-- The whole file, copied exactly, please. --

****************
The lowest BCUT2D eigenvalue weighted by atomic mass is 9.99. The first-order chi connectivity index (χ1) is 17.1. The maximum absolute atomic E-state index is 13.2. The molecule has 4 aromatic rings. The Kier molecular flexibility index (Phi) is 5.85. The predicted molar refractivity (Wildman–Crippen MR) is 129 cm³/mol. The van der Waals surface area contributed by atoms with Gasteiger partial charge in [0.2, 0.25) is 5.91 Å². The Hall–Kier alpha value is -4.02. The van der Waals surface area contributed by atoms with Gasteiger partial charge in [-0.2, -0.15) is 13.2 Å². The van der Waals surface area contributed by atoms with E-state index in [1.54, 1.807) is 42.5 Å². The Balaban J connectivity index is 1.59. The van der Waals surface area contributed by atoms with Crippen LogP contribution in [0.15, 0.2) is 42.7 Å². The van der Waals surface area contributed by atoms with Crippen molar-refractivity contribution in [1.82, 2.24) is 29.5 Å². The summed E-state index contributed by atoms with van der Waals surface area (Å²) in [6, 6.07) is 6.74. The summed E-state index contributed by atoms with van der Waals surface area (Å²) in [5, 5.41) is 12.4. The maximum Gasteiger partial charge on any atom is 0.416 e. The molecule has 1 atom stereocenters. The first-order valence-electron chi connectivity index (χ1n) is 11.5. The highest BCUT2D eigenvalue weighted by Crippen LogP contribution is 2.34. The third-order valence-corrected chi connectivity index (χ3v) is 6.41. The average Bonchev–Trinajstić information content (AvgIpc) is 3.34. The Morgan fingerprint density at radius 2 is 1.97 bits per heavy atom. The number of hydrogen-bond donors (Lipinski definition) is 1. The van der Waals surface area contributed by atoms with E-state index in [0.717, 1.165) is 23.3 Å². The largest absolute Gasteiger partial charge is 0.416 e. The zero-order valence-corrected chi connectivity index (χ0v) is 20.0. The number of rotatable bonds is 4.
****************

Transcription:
The lowest BCUT2D eigenvalue weighted by atomic mass is 9.99. The first-order chi connectivity index (χ1) is 17.1. The maximum absolute atomic E-state index is 13.2. The molecule has 4 aromatic rings. The Kier molecular flexibility index (Phi) is 5.85. The predicted molar refractivity (Wildman–Crippen MR) is 129 cm³/mol. The van der Waals surface area contributed by atoms with Gasteiger partial charge in [0.2, 0.25) is 5.91 Å². The Hall–Kier alpha value is -4.02. The van der Waals surface area contributed by atoms with Gasteiger partial charge in [-0.2, -0.15) is 13.2 Å². The van der Waals surface area contributed by atoms with E-state index in [1.54, 1.807) is 42.5 Å². The Balaban J connectivity index is 1.59. The van der Waals surface area contributed by atoms with Crippen LogP contribution in [0.15, 0.2) is 42.7 Å². The van der Waals surface area contributed by atoms with Crippen molar-refractivity contribution in [1.82, 2.24) is 29.5 Å². The summed E-state index contributed by atoms with van der Waals surface area (Å²) in [6, 6.07) is 6.74. The summed E-state index contributed by atoms with van der Waals surface area (Å²) in [5, 5.41) is 12.4. The maximum Gasteiger partial charge on any atom is 0.416 e. The molecule has 1 atom stereocenters. The first-order valence-electron chi connectivity index (χ1n) is 11.5. The highest BCUT2D eigenvalue weighted by Crippen LogP contribution is 2.34. The third-order valence-corrected chi connectivity index (χ3v) is 6.41. The average Bonchev–Trinajstić information content (AvgIpc) is 3.34. The Morgan fingerprint density at radius 2 is 1.97 bits per heavy atom. The number of hydrogen-bond donors (Lipinski definition) is 1. The van der Waals surface area contributed by atoms with E-state index in [0.717, 1.165) is 23.3 Å². The largest absolute Gasteiger partial charge is 0.416 e. The zero-order valence-corrected chi connectivity index (χ0v) is 20.0. The number of rotatable bonds is 4.